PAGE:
Salaries for employees of the SABC will be paid at the end of March, Communications Minister Stella Ndabeni-Abrahams has said.
The minister was addressing the portfolio committee on communications on Tuesday about the public broadcaster's turnaround strategy.
During the briefing, the committee heard that the SABC faces factual insolvency by the end of March if nothing is done, which led MPs to inquire what this meant for the payment of staff salaries.
Payroll comes first
Chief Financial Officer Yolande van Biljon told the committee that the payroll was prioritised above other expenses.
"We prioritise payroll at the cost of every other service provided," she explained.
This includes content suppliers, investment in marketing, capital expenditure and infrastructure, among other things.
"We do everything possible to protect payroll," she said.
In February, the SABC's income levels had been at their lowest for the financial year, but payrolls were covered, as well as critical service providers, she added.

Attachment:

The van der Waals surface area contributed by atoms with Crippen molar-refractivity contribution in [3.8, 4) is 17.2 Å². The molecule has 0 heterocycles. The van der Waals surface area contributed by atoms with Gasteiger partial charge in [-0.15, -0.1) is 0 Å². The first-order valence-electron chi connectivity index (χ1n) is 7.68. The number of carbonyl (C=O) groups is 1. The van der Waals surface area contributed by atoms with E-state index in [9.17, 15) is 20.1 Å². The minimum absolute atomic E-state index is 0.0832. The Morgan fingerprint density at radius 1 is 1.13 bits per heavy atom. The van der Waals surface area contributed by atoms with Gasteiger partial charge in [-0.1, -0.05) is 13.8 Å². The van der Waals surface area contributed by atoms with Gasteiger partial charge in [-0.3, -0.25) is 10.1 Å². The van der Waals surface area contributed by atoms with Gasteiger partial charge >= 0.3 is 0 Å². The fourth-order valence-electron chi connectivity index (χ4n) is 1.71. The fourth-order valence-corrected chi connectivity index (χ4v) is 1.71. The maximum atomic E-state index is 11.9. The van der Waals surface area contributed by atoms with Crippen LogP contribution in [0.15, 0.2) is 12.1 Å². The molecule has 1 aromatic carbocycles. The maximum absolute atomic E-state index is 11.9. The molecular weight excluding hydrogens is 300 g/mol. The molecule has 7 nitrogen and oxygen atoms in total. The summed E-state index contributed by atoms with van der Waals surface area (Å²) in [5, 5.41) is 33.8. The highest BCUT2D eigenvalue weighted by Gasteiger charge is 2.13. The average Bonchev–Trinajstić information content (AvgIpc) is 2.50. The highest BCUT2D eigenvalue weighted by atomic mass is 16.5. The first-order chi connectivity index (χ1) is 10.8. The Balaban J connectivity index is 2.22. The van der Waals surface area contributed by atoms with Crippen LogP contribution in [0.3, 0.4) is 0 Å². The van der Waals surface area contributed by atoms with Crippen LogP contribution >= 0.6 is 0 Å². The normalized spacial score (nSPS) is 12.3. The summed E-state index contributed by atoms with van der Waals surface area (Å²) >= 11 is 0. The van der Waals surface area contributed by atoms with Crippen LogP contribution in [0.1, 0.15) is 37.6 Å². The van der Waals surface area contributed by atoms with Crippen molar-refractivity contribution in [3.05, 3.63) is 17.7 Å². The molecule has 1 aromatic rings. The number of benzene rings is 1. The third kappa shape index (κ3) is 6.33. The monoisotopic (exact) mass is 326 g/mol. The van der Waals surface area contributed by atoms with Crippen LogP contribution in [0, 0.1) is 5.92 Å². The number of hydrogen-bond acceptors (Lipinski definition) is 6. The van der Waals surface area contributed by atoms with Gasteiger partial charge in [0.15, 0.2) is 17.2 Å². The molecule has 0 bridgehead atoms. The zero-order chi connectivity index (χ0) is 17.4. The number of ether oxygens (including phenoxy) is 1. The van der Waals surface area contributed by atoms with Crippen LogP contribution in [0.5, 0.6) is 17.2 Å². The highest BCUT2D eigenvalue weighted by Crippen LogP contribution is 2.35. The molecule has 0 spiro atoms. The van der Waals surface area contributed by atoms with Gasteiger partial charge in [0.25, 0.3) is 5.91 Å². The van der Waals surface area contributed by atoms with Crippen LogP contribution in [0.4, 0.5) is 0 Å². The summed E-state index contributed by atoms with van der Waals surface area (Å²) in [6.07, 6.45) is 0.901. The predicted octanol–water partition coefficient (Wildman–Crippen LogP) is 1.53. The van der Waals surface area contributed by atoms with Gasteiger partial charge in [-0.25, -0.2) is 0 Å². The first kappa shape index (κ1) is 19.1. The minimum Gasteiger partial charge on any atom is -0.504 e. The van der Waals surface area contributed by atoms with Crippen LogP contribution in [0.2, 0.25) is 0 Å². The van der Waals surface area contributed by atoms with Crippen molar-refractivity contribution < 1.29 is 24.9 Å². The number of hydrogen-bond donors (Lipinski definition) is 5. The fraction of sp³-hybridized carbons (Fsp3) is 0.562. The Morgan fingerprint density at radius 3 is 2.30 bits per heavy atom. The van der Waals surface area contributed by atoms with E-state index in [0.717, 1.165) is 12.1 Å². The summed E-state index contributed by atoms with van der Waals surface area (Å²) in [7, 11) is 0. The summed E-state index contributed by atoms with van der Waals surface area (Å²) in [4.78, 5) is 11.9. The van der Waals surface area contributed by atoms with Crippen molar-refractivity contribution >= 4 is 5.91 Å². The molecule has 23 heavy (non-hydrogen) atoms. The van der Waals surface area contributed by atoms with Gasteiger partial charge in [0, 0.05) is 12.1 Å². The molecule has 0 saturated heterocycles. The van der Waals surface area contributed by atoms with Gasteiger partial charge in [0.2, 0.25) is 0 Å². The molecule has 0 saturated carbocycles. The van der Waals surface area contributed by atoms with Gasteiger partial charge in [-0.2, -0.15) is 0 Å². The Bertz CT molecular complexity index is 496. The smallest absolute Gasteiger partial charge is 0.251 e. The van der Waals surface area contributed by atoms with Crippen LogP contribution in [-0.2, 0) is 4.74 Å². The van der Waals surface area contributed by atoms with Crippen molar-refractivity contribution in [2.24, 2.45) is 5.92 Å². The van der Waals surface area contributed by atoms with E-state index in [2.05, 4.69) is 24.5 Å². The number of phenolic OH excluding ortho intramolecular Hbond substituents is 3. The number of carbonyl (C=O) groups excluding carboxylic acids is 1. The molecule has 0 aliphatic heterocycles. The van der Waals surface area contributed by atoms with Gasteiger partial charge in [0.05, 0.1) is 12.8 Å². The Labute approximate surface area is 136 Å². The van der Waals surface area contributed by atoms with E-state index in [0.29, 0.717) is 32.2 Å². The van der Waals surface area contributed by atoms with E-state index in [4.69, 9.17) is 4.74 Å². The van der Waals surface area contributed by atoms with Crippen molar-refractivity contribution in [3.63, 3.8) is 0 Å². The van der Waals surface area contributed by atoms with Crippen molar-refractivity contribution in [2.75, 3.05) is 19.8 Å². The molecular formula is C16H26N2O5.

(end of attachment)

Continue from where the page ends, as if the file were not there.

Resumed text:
"This process will continue into March. That is how we will manage around 'day zero'," she said.
"My opinion is [that] day zero could happen any day. It depends on one major creditor deciding not to support us," Van Biljon warned.
For this reason, relationships with creditors are critical, she added.
Van Biljon said that for now, salaries would be paid by the end of March, but if anything went wrong in the next two weeks, that would place payment at risk.
Later during the briefing, Ndabeni-Abrahams put aside fears that day zero would come before month end, and impact the SABC's ability to pay staff.
The minister said a request was made to Treasury for funding for the SABC. This was not necessarily for salaries, but the SABC could use it to pay salaries, she said.
"We can't say the button will be pressed tomorrow," she said, but added that Treasury had guaranteed an "immediate intervention" by the end of the month.
She said the CEO would be able to pay salaries freely with Treasury's help.
"It is not nice for people to be working every day, waking up and not knowing if they will have money," she told the committee.